Kitchen Cabinets – Painting Adds Years To Their Life

So your kitchen cabinets are the most abominable sight in the complete neighborhood. Your even embarrassed to have the compatriot kids over, let alone their parents. It’s big bucks to have them replaced with new, and that vile cleanup job you tried on them just didn’t do the trick. While there’s one other article you can try ago breach the bank to buy new ones. A new coat of good quality paint or varnish may just do the trick. Even replacing the hardware with anything more to your approval can make an amazing improvement. That’s what we did a few years ago, and it extended the life of our cabinets another four or five years. While we finally did end up replacing all the cabinets, we were able to put it off until our bank report was a little more up to the challenge. Now, here’s a few belongings to keep in mind if you adjudge to address a kitchen cabinet paint job.

First thing, you will need to do is to remove all the cabinet doors and hardware. You’ll obviously want to do this, if your replacing all the hardware, but even if your not it’s a good idea to get a more businesslike paint job. Depending on the size of your kitchen you may need to use another room in the house to put all the doors. Preferably some place you can work in, so everything (cabinets and doors) can be tinted in one go. Be sure to have abundance of drop cloths handy. Wipe down any surface to be tinted with TSP. Be sure to follow the manufacturers brief as this stuff can be somewhat caustic. Some people favor to do a light sanding of all tinted surfaces at this point. Depending on the condition of your cabinets this may or not be necessary. If they are a little assaulted up, then this may even out the surfaces a bit ago painting. In our case no sanding was required, and everything looked just fine in the end.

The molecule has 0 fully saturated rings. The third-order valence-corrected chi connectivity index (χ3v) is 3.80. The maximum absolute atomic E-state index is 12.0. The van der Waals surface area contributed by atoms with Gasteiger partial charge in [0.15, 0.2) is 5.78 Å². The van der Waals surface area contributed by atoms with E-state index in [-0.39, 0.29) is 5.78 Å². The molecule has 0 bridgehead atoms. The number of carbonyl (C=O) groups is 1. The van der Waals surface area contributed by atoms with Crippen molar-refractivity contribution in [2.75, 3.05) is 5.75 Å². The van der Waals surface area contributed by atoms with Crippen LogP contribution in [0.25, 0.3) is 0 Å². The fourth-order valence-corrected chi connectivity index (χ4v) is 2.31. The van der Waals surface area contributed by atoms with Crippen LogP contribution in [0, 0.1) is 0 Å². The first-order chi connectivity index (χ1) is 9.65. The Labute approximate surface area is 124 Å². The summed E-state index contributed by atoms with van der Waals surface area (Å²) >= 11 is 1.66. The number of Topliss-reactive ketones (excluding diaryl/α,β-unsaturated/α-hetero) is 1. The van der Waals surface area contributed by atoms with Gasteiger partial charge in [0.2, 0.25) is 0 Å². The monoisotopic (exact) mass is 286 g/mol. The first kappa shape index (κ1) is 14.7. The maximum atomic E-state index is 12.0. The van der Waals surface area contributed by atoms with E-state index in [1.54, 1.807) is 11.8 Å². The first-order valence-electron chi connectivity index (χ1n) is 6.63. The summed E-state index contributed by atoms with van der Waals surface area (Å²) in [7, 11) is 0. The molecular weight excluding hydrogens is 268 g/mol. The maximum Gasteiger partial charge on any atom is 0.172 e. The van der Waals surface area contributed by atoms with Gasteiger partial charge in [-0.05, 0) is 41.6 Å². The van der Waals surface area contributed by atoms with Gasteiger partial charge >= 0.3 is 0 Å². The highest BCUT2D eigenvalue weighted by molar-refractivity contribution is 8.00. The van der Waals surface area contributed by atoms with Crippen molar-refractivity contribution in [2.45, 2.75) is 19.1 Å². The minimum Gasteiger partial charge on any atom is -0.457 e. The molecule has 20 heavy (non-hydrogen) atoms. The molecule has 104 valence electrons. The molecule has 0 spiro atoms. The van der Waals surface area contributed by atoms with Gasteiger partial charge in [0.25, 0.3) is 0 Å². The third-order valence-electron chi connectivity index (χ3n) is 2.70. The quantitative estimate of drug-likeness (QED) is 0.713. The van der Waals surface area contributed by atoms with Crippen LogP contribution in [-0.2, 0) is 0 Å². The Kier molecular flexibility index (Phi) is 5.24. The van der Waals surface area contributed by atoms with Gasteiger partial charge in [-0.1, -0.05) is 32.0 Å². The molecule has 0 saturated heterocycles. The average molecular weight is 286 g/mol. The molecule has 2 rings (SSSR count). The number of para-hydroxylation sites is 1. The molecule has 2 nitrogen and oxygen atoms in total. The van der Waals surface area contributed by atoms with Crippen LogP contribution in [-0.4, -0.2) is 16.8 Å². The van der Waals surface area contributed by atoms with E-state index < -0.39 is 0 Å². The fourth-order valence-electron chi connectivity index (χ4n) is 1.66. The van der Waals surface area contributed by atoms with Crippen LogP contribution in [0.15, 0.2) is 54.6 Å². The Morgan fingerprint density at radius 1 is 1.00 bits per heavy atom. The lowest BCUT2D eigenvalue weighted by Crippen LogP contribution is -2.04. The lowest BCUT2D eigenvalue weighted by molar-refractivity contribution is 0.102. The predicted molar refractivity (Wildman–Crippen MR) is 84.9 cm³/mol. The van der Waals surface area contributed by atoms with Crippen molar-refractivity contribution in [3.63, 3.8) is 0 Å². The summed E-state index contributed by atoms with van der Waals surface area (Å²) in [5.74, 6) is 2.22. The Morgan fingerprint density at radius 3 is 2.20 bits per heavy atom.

The paint we used was a white melamine paint. It’s designed specifically for this type of job. Just talk to your local paint supplier, and they can point you in the right direction. If your in fact varnishing the cabinets, then using a high quality, oil based polyurethane would be a good choice. Again, talk the people at your local paint store, tell them what your doing, and they can make some suggestions. Even bringing in one of the lesser cabinet doors may give the sales person a better idea of what your up to. Once everything not being tinted is bathed or taped, it’s time to start painting. Always use the best quality flick or breaker you can afford. It’s still cheaper than hiring a professional, and the finished job will look just as good.

Once everything is tinted or varnished, and had time to dry, it’s time to put everything back together. Now all that’s left to do, is sit back and enjoy the view of your new kitchen cabinets. It’ll give you anything to do as your to come for your bank report to construct up for that big kitchenremodeling job a few years from now.

Home Renovating. Home Remodelling.